For the context in April Oliver Habryka of EA LTFF wrote:
Good question. My very rough Fermi estimate puts this at around $750/grant (based on something like $90k worth of staff costs directly related to grantmaking and ~120 grants/year). It’s hard to say how this scales, but we’ve continued to improve our grant processing pipeline, and I’d expect that we can continue to accommodate a relatively high number of grants per year. This is also only the average cost – I’d expect the marginal cost for each grant to be lower than this.
I don’t have a great sense of grantmaker overhead per individual grant, but I’d estimate the time cost something in the range of $500-$1000 per grant recommendation per Fund team member, or $2000-$4000 for a typical ~4-person team (noting of course that Fund management team members donate their spare time to work on the project).
I am also curious about this. I have since updated that the overhead is lower than I thought and I now think it's closer to $1k, since CEA has been able to handle a greater volume of grants than I thought they would.
Thanks for this update!
Are the current fund balances (reasonably) accurate? Do they reflect the November grants made by the Animal and Meta Funds? And has the accounting correction you mentioned for the Global Health fund been implemented yet?
Most Fund balances are in general reasonably accurate (although the current balances don’t account from the latest round that were only paid out last month). The exception here is the Global Development Fund, which is still waiting on the accounting correction you mentioned to post, but I’ve just been informed that this has just been given over to the bookkeepers to action, so this should be resolved very soon.
I was asking about the end of November balances that were displayed throughout December. It sounds like those did not reflect grants instructed in November if I’m correctly understanding what you mean by “the current balances don’t account from the latest round that were only paid out last month”. Can you clarify the timing of when grants do get reflected in the fund balances? Do the fund balances get updated when the grants are recommended to CEA? Approved by CEA? Disbursed by CEA? When the payout reports are published? FWIW, I’d find it most helpful if they were updated when the payout reports are published, since that would make the information on the fund pages internally consistent.
Thanks for the update on the Global Development Fund!
Yeah, the Fund balances are updated when the entries for the grants are entered into our accounting system (typically at the time that the grants are paid out). Because it can take a while to source all the relevant information from recipients (bank details etc), this doesn't always happen immediately. Unfortunately this means that there's always going to be some potential for drift here, though (absent accounting corrections like that applicable to the Global Development Fund) this should resolve itself within ~ a month. The November balances included ~ half of the payments made from the Animal Welfare and Meta Funds from their respective November grant rounds.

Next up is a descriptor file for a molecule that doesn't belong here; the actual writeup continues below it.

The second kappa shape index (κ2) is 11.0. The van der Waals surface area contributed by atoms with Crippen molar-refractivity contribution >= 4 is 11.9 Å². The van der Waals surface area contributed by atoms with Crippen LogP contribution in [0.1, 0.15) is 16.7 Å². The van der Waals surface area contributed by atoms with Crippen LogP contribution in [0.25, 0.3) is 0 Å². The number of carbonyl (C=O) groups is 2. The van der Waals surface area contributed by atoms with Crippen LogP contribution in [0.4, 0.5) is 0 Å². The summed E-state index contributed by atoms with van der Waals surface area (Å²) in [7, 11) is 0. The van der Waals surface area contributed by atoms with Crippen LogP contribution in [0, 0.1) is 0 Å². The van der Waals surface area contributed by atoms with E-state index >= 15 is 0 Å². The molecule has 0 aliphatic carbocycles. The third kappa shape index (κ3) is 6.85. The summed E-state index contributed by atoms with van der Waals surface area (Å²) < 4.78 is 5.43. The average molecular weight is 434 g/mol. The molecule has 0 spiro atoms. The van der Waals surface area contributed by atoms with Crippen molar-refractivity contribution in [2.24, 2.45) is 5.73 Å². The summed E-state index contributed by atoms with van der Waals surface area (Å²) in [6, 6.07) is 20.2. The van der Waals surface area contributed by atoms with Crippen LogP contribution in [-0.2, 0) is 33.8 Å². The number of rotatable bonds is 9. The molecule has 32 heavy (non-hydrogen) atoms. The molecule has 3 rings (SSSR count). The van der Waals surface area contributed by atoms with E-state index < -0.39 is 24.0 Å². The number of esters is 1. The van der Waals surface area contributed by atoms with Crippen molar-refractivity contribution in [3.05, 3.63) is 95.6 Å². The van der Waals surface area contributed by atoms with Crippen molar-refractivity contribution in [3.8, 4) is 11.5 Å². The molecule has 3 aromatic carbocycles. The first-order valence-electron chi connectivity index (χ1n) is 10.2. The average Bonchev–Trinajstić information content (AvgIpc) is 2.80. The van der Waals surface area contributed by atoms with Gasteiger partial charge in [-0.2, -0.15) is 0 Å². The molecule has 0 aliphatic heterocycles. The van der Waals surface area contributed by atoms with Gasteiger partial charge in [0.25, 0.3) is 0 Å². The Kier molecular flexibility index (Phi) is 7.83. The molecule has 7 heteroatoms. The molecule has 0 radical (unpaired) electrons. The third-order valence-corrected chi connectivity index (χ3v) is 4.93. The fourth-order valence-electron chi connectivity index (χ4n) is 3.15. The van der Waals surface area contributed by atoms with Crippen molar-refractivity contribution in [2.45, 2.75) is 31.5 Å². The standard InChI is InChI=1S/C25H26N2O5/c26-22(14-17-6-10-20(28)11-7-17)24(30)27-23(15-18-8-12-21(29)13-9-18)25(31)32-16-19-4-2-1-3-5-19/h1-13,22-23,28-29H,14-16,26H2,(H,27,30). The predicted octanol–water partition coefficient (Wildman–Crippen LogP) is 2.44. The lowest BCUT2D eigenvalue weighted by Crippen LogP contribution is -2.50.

OK, thanks for explaining how this works!
Exciting to see the new dashboard! Two observations:
1) The donation figures seem somewhat off, or at least inconsistent with the payout report data. For example, the Meta Fund payout reports list >$2 million in “payouts to date”. But the dashboard shows donations of <$1.7 million from the inception of the fund through the most recent payout in November. Looks like the other funds have similar (though smaller) discrepancies.
2) I think the dashboard would be much more helpful if data for prior years were shown for the full year, not just YTD. That would essentially make all the data available and add a lot of valuable context for interpreting the current year YTD numbers. Otherwise, the dashboard will only be able to answer a very narrow set of questions once we move to the new year.
Yeah, that’s interesting – I think this is an artefact of the way we calculate the numbers. The ‘total donations’ figure is calculated from donations registered through the platform, whereas the Fund balances are calculated from our accounting system. Sometimes donations (especially by larger donors) are arranged outside of the EA Funds platform. They count towards the Fund balance (and accordingly show up in the payouts), but they won’t show up in the total donations figure. We’d love to get to a point where these donations are recorded in EA Funds, but it’s a non-trivial task to synchronise accounting systems in two directions, and so this hasn’t been a top priority so far.
I agree that the YTD display isn’t the most useful for assessing total inflows because it cuts out the busiest period of December (which takes in 4-5 times more than other months, and is responsible for ~35% of annual donations). It was useful for us internally (to see how we were tracking year-on-year), and so ended up being one of the first things we put on the dashboard, but I think that a whole-of-year view will be more useful for the public stats page.
Got it, thanks for clarifying!
Btw, it's great that you're offering to have this post function as an AMA, but I think many/most people will miss that info buried in the commenting guidelines. Maybe add it to the post title and pin the post?